Shropshire Star

Analysis: Depleted Shrewsbury lacking in numbers but not effort

Promotion hopefuls Ipswich Town just had too much for Shrewsbury’s injury-hit squad at the weekend.


Town boss Steve Cotterill said The Tractor Boys are the best side Salop have come across in League One this season.

And with his players reeling from the news that Tom Bayliss was the latest Shrewsbury player to be ruled out for the campaign – the game against Ipswich stretched a depleted Town further.

The team were already without Killian Phillips, missing with concussion, and Christian Saydee was only fit enough to play for half-an-hour after recovering from a hamstring strain late in the week.

You could not blame the players for being affected by the news Bayliss’s ankle ligament injury needed surgery, meaning he would miss the last 10 games – including the fixture at Portman Road on Saturday. It was yet another injury blow to a squad that have already given so much this season.

One thing that must be said is you cannot fault the effort of the players.

They were committed, as you would expect – they are always are.

But they just were not at their best in Suffolk on Saturday and when you play against a side that has not conceded in their last six League One games, winning five of them, then you need to be.

Cotterill was disappointed with the way they conceded the goals, failing to stop the cross for the first and switching off on the left to allow Conor Chaplin to get into their box for the second.

Salop switched to a back four for the game for the second time in the last three clashes.

They have played in a 3-5-2 formation for the vast majority of this season but the Town boss chose to operate with a 4-3-3 against The Tractor Boys.

Town started the game brightly and almost led inside the first five minutes when Luke Leahy headed straight at Christian Walton from a brilliant Matthew Pennington cross.

But the hosts settled down and took the lead.

Wes Burns got the better of Taylor Moore on Town’s left, the full-back would have been disappointed he did not stop his opposite number’s cross.

And George Hirst, on loan from Leicester City, was the man on hand to head the ball beyond Marko Marosi.

Town then switched back to their tried and trusted 3-5-2 and Cotterill explained what he had spotted on the pitch to make him do this.

He said: “I just thought because they play with a stay-at-home full-back, they have done it for years here.

“They did it with Janoi Donacien and now they are doing the same with Harry Clarke.

“So what happens is they can rotate around into a 3-5-2 and a 4-3-3 and I just felt that we weren’t getting enough joy.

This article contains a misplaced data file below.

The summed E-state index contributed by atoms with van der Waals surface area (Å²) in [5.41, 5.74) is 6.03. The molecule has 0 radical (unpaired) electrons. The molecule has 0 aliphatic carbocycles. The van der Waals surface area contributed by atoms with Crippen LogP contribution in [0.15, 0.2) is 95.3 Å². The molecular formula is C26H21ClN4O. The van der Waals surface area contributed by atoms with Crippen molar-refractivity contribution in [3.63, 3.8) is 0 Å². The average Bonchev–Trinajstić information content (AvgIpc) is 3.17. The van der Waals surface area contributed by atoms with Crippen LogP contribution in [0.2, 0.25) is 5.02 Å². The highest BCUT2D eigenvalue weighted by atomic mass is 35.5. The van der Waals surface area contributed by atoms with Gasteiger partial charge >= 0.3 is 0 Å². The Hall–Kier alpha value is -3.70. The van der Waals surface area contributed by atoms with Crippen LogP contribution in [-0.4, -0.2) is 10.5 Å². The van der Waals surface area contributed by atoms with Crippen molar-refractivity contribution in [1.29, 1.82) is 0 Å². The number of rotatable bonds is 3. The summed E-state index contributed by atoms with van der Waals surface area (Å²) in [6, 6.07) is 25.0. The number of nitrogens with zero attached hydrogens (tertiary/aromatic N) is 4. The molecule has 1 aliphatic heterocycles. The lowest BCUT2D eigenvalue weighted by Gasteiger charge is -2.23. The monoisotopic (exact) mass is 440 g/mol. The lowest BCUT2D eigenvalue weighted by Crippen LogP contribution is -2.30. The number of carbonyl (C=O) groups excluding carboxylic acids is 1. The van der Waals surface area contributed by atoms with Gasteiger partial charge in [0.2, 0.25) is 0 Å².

“Our side to go at was their left side at the weekend, so I put Taylor Moore higher up, and then we could match them up because they end up with a front five.

“So that was why I changed, and I changed quickly.

“You can wait and wait and wait, but if you do that then you might be 3-0 down by half-time. So the three they play with were swivelling around, and Leif Davis could then go even higher.

“It was a change that I saw, and to be honest with you we were probably better for the change but not good enough.”

After the break, Town’s chances of getting back into the game looked slim when they added a second goal.

Another one the boss was disappointed with, as the space was afforded to Chaplin to travel with the ball for too long.

The strike itself by Massimo Luongo was slightly fortunate for Ipswich as Tom Flanagan made a brilliant block from a Chaplin’s shot, but it went straight to Luongo, and he volleyed the ball home.

Cotterill said after the game that both goals were preventable but take nothing away from Luongo, it was a very composed finish.

Town had been a threat from dead-balls all season, and that is where their best chance of the game came from.

Chey Dunkley headed Luke Leahy’s corner off the bar when there was not long to go.

Salop kept going, and it was a valiant attempt against a side that look destined for the Championship whether that be via automatic promotion or via the play-offs.

For Town, the postponement of next week’s clash against Bristol Rovers gives them a conundrum.

On one hand, it has been a long season for Salop, and a weekend with no game would give them the chance to recharge their batteries.

But on the other hand, it then means they now have eight games in April – which looks like a relentless month to end the campaign.